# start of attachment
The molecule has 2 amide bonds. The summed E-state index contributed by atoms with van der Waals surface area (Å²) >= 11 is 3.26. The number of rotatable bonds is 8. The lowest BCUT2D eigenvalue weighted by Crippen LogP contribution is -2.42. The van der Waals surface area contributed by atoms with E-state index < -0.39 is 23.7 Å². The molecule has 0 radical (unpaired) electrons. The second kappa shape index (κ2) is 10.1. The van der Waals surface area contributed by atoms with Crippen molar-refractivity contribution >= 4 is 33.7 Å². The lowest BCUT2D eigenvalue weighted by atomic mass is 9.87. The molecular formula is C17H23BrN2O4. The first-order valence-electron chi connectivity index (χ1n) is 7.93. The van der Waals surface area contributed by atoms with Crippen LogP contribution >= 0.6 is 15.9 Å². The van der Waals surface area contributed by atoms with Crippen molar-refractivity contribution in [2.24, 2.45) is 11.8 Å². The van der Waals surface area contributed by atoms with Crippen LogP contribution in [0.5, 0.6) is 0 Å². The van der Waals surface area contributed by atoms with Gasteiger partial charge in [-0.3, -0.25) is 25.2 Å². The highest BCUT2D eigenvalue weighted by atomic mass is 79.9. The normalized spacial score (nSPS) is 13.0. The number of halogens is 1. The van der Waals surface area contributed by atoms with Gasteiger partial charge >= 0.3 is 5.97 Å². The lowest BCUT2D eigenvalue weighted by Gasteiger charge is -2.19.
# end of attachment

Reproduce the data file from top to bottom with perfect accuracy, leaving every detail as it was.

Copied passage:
The molecule has 2 amide bonds. The summed E-state index contributed by atoms with van der Waals surface area (Å²) >= 11 is 3.26. The number of rotatable bonds is 8. The lowest BCUT2D eigenvalue weighted by Crippen LogP contribution is -2.42. The van der Waals surface area contributed by atoms with E-state index < -0.39 is 23.7 Å². The molecule has 0 radical (unpaired) electrons. The second kappa shape index (κ2) is 10.1. The van der Waals surface area contributed by atoms with Crippen molar-refractivity contribution >= 4 is 33.7 Å². The lowest BCUT2D eigenvalue weighted by atomic mass is 9.87. The molecular formula is C17H23BrN2O4. The first-order valence-electron chi connectivity index (χ1n) is 7.93. The van der Waals surface area contributed by atoms with Crippen LogP contribution >= 0.6 is 15.9 Å². The van der Waals surface area contributed by atoms with Crippen molar-refractivity contribution in [2.24, 2.45) is 11.8 Å². The van der Waals surface area contributed by atoms with Crippen LogP contribution in [0.5, 0.6) is 0 Å². The van der Waals surface area contributed by atoms with Gasteiger partial charge in [-0.3, -0.25) is 25.2 Å². The highest BCUT2D eigenvalue weighted by atomic mass is 79.9. The normalized spacial score (nSPS) is 13.0. The number of halogens is 1. The van der Waals surface area contributed by atoms with Gasteiger partial charge >= 0.3 is 5.97 Å². The lowest BCUT2D eigenvalue weighted by Gasteiger charge is -2.19.